Chapter 7: Paper Finance and the Relationship to the World
What has changed in finance over the last decades? Do technological innovation and the launch of the ‘new economy’, with all their promises and threats, really mark a transition to a completely different financial world? Or are they only further developments of speculation and credit as we have known them for centuries? Perhaps this question is difficult to answer because we do not really understand what is happening. It might be useful to use time as a reference. In financial markets, the future is produced using expectations about the future, in a circularity where one loses sight of the difference between reality and illusion (section 1). Finance seems to deal only with abstractions and flimsy entities, neglecting the concrete reality of goods, production and wealth consumption. As in other areas of society, however, with respect to the economy, one should abandon the idea that observation and reality are separate, and consider how the descriptions of the world change the world described. This breakthrough, which goes under the name of constructivism in science and performativity here, starts from observers observing the world and each other, and tries to describe the resulting reality (a reality made up of objects and observations, which observe objects and are sometimes themselves observed, observe others and the way others observe them) (section 2). This flexible and non-univocal reality is related to the structure of contemporary society, which refers to an image of reality that corresponds to the categories and criteria of the area at stake in...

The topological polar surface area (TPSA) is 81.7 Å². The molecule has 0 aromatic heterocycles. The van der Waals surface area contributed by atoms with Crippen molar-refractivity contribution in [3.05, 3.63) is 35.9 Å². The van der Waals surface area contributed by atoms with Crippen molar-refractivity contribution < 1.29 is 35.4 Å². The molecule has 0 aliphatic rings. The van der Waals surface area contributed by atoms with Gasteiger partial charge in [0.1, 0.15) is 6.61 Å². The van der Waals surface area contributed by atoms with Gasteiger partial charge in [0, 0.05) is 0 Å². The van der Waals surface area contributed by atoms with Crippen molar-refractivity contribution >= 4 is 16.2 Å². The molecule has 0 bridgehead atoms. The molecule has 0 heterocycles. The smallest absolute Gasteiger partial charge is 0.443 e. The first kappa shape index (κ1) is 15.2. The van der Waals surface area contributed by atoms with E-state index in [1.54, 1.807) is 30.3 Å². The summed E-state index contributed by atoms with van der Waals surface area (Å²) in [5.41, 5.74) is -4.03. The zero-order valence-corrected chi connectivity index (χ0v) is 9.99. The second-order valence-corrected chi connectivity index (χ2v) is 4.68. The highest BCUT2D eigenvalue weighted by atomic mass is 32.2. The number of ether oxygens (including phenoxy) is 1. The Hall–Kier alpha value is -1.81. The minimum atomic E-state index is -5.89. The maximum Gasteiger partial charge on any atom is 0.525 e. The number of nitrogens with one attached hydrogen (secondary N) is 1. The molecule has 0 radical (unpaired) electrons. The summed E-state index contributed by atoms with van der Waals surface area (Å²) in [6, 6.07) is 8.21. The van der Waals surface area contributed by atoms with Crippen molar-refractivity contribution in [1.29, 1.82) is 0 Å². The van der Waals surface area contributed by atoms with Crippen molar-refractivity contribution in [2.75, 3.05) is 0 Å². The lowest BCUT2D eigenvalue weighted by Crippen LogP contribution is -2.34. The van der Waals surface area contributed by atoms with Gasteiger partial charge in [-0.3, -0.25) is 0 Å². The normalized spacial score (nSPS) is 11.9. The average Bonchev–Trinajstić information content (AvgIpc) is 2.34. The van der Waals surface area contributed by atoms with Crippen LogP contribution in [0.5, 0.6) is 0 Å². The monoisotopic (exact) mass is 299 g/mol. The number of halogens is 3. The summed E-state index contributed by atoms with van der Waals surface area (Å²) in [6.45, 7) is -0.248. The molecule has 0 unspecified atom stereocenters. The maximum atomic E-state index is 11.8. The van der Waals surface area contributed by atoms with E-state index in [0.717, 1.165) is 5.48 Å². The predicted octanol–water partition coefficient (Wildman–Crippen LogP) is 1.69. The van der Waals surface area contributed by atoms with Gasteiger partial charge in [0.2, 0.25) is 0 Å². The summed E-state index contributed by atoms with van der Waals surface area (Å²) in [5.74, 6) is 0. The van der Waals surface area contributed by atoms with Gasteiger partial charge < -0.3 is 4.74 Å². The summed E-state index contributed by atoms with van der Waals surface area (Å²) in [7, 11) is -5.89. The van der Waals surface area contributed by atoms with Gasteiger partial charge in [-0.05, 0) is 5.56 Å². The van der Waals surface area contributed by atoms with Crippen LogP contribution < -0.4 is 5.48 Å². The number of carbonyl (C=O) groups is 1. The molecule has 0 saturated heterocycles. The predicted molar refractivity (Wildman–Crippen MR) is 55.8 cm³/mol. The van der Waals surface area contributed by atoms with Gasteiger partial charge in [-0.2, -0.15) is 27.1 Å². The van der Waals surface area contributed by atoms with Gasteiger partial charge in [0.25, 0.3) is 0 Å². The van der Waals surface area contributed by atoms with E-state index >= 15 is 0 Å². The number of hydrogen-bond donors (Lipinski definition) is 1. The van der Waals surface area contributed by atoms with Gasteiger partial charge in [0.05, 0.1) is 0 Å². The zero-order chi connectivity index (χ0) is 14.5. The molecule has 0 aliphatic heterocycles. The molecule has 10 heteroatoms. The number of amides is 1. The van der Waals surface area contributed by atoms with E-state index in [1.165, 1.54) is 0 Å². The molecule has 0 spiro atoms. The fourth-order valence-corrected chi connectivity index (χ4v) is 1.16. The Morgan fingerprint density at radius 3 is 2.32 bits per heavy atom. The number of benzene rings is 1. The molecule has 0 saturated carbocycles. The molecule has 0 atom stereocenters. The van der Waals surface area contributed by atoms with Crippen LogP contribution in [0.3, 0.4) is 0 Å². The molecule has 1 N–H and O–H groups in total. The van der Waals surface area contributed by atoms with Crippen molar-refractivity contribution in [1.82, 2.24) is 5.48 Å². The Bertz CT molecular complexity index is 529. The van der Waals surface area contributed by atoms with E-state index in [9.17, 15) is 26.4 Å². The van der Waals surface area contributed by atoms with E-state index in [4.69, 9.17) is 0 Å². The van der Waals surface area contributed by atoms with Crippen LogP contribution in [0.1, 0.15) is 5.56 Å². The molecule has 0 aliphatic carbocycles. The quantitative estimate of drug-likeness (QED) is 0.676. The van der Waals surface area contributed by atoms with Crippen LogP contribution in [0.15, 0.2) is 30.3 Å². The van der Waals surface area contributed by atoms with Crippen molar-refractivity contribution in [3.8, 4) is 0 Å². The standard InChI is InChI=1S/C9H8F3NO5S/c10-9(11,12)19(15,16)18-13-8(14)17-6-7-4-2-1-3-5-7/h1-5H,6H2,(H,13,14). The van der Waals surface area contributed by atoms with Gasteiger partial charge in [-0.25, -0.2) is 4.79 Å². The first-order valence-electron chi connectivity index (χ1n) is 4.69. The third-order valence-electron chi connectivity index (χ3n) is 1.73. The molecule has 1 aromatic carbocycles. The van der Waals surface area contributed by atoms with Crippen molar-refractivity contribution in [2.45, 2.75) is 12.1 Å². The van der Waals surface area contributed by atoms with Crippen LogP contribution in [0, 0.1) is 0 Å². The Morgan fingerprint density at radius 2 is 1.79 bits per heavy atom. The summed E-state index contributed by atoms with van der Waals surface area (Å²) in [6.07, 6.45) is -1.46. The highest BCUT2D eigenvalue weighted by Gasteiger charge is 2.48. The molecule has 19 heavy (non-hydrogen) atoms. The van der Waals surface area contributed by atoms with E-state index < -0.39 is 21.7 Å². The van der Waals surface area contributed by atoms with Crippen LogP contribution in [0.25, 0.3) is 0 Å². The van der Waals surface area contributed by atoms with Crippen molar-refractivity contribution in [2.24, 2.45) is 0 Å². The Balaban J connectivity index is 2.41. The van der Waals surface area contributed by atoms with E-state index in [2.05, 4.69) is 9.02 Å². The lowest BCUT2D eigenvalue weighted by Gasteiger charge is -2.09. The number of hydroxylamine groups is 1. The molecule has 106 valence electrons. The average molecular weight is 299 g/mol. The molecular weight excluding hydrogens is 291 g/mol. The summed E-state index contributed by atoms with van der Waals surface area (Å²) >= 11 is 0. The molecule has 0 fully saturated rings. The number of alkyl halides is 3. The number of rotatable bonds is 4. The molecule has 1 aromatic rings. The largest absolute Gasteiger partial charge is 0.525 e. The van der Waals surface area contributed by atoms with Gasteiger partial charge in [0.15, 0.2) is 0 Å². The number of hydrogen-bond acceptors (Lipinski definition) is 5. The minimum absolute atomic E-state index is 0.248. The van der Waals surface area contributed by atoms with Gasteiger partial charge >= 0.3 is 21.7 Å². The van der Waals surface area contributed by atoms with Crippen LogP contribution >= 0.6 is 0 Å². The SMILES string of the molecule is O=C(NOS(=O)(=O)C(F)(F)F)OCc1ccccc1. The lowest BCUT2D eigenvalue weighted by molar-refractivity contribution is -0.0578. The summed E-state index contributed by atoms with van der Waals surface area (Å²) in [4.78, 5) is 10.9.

You are not authenticated to view the full text of this chapter or article.
Elgaronline requires a subscription or purchase to access the full text of books or journals. Please login through your library system or with your personal username and password on the homepage.
Non-subscribers can freely search the site, view abstracts/ extracts and download selected front matter and introductory chapters for personal use.
Your library may not have purchased all subject areas. If you are authenticated and think you should have access to this title, please contact your librarian.